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RE: Trash Transfer Station

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I share your concern.  I have seen more degradation of control joints than anything.  Unless there is a joint in the substrate, I would opt not to have control joints.  I would do all that I could to bond the slab well.  I would scarify the surface, bond the topping well, evaluate the topping to minimize shrinkage, and do a wet cure of the topping in accordance with the ACI 308R. 
Unless a joint is cut within 6 hours, it will not be effective.  The concrete will have already cracked.  Tooling or a Soft Cut saw are the only effective ways to joint a slab.  But as I stated before, I would be inclined to eliminate control joints if at all possible.   

Regards, Harold Sprague


From: MStuart(--nospam--at)
To: seaint(--nospam--at)
Date: Fri, 30 Jul 2010 07:49:59 -0400
Subject: Trash Transfer Station

I’m in the process of putting together some bid documents for the repair of a severely eroded framed slab at a trash transfer station. We will be milling the top of the concrete down and going back with a mineral aggregate topping (L&M Emerytop 400) of 1½ to 2 inches in thickness.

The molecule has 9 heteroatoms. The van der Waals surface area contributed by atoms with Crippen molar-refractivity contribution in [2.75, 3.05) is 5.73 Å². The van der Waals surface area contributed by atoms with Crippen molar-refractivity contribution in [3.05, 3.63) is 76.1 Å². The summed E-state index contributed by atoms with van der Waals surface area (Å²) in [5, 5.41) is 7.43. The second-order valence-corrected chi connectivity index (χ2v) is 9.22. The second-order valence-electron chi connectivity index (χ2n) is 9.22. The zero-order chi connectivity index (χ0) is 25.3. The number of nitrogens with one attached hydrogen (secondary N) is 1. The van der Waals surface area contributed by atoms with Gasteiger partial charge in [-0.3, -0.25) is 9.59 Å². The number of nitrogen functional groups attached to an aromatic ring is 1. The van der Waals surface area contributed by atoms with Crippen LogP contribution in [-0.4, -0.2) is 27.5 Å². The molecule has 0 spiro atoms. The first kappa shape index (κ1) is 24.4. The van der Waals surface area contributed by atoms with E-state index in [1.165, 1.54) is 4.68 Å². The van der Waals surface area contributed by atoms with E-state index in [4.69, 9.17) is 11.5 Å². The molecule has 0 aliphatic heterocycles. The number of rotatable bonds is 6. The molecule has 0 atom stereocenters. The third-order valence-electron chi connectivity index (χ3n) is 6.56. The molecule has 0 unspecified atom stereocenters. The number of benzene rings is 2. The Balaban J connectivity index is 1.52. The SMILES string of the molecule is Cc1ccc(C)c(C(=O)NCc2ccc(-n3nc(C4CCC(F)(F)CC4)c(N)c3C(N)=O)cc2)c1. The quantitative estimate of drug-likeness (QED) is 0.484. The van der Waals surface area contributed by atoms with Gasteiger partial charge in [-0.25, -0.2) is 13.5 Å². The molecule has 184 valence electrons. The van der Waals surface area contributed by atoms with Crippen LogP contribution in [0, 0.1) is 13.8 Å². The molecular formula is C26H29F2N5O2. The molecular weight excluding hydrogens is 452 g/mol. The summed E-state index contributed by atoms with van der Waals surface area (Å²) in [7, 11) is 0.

The material supplier has recommended that we provide control joints at least 12 feet on center in the topping and I am concerned about the durability of any sealant we fill the CJ with.  In addition, I am debating whether a tooled CJ or a sawn CJ would be less susceptible to the wear and tear environment of the trash tipping floor.


Any input would be appreciated.


D. Matthew Stuart, P.E., S.E., F.ASCE, SECB
Structural Division Manager

Pennoni Associates Inc.
One Drexel Plaza
3001 Market Street, 2nd Floor
Philadelphia, PA 19104
Office 215-222-3000 x7895 | Direct 215-254-7895
Fax 215-222-0789 | Mobile 908-309-8657 | mstuart(--nospam--at)


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